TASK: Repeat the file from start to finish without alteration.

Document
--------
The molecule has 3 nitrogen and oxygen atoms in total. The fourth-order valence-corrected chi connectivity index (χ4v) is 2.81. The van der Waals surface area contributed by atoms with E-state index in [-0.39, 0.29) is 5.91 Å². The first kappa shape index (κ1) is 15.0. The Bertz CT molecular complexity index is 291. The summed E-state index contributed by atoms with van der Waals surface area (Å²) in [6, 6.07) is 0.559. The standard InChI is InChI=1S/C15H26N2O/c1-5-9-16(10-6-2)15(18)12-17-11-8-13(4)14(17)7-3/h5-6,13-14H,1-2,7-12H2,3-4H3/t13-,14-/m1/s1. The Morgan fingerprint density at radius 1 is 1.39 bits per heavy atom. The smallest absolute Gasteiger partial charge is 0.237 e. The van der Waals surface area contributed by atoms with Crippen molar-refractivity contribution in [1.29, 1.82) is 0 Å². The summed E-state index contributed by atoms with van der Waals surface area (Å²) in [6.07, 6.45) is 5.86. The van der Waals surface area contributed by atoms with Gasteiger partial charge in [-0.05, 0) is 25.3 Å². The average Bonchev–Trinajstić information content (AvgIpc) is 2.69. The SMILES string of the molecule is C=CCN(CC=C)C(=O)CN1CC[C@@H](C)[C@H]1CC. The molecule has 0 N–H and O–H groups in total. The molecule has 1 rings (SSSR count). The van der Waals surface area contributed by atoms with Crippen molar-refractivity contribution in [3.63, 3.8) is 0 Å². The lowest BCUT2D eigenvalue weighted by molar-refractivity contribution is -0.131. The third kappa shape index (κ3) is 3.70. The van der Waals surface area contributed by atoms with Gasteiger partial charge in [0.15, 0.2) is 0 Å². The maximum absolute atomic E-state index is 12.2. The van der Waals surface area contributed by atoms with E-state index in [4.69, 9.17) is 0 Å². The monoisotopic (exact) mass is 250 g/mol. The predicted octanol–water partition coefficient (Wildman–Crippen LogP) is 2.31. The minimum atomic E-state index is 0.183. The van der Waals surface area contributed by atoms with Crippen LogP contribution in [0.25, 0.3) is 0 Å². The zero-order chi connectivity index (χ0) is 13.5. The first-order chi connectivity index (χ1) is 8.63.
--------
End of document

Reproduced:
The molecule has 3 nitrogen and oxygen atoms in total. The fourth-order valence-corrected chi connectivity index (χ4v) is 2.81. The van der Waals surface area contributed by atoms with E-state index in [-0.39, 0.29) is 5.91 Å². The first kappa shape index (κ1) is 15.0. The Bertz CT molecular complexity index is 291. The summed E-state index contributed by atoms with van der Waals surface area (Å²) in [6, 6.07) is 0.559. The standard InChI is InChI=1S/C15H26N2O/c1-5-9-16(10-6-2)15(18)12-17-11-8-13(4)14(17)7-3/h5-6,13-14H,1-2,7-12H2,3-4H3/t13-,14-/m1/s1. The Morgan fingerprint density at radius 1 is 1.39 bits per heavy atom. The smallest absolute Gasteiger partial charge is 0.237 e. The van der Waals surface area contributed by atoms with Crippen molar-refractivity contribution in [1.29, 1.82) is 0 Å². The summed E-state index contributed by atoms with van der Waals surface area (Å²) in [6.07, 6.45) is 5.86. The van der Waals surface area contributed by atoms with Gasteiger partial charge in [-0.05, 0) is 25.3 Å². The average Bonchev–Trinajstić information content (AvgIpc) is 2.69. The SMILES string of the molecule is C=CCN(CC=C)C(=O)CN1CC[C@@H](C)[C@H]1CC. The molecule has 0 N–H and O–H groups in total. The molecule has 1 rings (SSSR count). The van der Waals surface area contributed by atoms with Crippen molar-refractivity contribution in [3.63, 3.8) is 0 Å². The lowest BCUT2D eigenvalue weighted by molar-refractivity contribution is -0.131. The third kappa shape index (κ3) is 3.70. The van der Waals surface area contributed by atoms with Gasteiger partial charge in [0.15, 0.2) is 0 Å². The maximum absolute atomic E-state index is 12.2. The van der Waals surface area contributed by atoms with E-state index in [4.69, 9.17) is 0 Å². The monoisotopic (exact) mass is 250 g/mol. The predicted octanol–water partition coefficient (Wildman–Crippen LogP) is 2.31. The minimum atomic E-state index is 0.183. The van der Waals surface area contributed by atoms with Crippen LogP contribution in [0.25, 0.3) is 0 Å². The zero-order chi connectivity index (χ0) is 13.5. The first-order chi connectivity index (χ1) is 8.63.